In his original speech last July, Gordon Brown called for a new global partnership to deal with what he sees as a development emergency: the shortfall in progress in meeting the MDGs, particularly in sub-Saharan Africa. The Prime Minister stressed that business has a key role to play in meeting the MDGs.
The 21 business leaders who originally signed a statement in support of this “Call to Action”, have now been joined by other stars of the business and development world, including Bono, Bill Gates and Queen Rania of Jordan. In a joint statement , they have commited to "work to make 2008 a turning point in the fight against poverty...And...to work together to help the world get back on track to meet the MDGs".
This reflects an important trend: the recognition by progressive donors (including the UK's Department for International Development), businesses and non-government organisations that business has a central role to play in meeting the MDGs. In fact, unless the private sector is put right at the heart of the approach of making poverty history, we will never make the lasting progress at the scale and speed that is needed.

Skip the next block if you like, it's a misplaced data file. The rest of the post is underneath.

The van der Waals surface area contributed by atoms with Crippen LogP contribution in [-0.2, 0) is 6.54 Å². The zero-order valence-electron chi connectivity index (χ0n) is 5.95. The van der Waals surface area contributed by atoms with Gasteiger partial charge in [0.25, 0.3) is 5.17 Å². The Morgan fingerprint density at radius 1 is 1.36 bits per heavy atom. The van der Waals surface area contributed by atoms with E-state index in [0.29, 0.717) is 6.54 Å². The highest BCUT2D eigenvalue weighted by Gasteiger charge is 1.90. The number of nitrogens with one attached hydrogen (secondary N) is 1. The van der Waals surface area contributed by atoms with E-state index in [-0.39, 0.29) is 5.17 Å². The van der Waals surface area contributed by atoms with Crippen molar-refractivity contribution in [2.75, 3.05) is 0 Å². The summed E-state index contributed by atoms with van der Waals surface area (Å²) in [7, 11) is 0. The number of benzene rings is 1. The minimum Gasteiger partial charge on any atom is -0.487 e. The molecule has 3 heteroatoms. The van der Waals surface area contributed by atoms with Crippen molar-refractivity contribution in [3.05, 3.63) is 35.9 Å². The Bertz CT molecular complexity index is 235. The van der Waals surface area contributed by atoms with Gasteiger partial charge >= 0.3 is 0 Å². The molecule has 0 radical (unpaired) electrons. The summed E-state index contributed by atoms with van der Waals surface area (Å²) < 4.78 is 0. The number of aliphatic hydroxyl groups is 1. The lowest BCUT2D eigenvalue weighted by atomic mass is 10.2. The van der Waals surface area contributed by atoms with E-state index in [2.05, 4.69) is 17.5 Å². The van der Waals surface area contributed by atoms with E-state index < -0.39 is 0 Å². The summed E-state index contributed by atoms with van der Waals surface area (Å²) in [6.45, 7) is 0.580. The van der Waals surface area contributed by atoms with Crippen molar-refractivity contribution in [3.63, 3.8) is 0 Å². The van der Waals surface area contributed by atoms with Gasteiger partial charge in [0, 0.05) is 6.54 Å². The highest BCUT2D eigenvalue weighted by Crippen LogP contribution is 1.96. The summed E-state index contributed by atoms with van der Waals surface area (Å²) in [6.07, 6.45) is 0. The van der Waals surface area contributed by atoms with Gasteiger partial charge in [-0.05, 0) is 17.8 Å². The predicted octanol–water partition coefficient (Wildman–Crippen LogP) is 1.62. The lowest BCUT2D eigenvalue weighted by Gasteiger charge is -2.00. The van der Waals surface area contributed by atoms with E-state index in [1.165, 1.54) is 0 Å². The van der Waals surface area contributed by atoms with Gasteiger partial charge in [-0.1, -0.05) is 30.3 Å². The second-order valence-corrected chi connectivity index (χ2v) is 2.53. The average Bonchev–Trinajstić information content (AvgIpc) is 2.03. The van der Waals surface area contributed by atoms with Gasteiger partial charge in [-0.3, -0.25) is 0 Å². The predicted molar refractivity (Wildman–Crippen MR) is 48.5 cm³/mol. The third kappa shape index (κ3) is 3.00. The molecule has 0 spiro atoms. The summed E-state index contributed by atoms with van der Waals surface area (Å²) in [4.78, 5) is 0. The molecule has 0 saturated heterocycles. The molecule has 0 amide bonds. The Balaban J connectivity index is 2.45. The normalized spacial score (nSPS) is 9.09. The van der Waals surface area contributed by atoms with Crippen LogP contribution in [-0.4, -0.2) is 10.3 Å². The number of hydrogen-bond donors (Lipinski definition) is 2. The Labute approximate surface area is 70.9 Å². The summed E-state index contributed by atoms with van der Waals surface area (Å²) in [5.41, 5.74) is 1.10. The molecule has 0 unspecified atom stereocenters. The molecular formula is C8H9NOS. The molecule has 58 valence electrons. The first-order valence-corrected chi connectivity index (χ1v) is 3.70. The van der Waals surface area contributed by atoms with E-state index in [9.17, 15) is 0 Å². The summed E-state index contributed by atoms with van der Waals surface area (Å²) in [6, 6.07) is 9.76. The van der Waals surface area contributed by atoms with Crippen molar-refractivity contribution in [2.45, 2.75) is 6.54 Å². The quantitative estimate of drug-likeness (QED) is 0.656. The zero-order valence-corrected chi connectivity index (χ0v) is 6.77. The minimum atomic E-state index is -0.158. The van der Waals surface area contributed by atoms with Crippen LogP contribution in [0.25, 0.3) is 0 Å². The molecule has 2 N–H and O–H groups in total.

In May, the British Government will host an event in London that will bring together government and business leaders to highlight a number of business initiatives that are both transformational and contribute to growth. The agenda will be picked up in September, at broader meeting at the UN of governments, businesses, civil society organisations, NGOs and faith groups to mark the halfway point to the MDGs and to accelerate action.
These events in Davos, London and New York are great news - raising the profile of the MDGs and strategies needed to meet them. But ultimately the test will come when we are able to track real progress on the ground.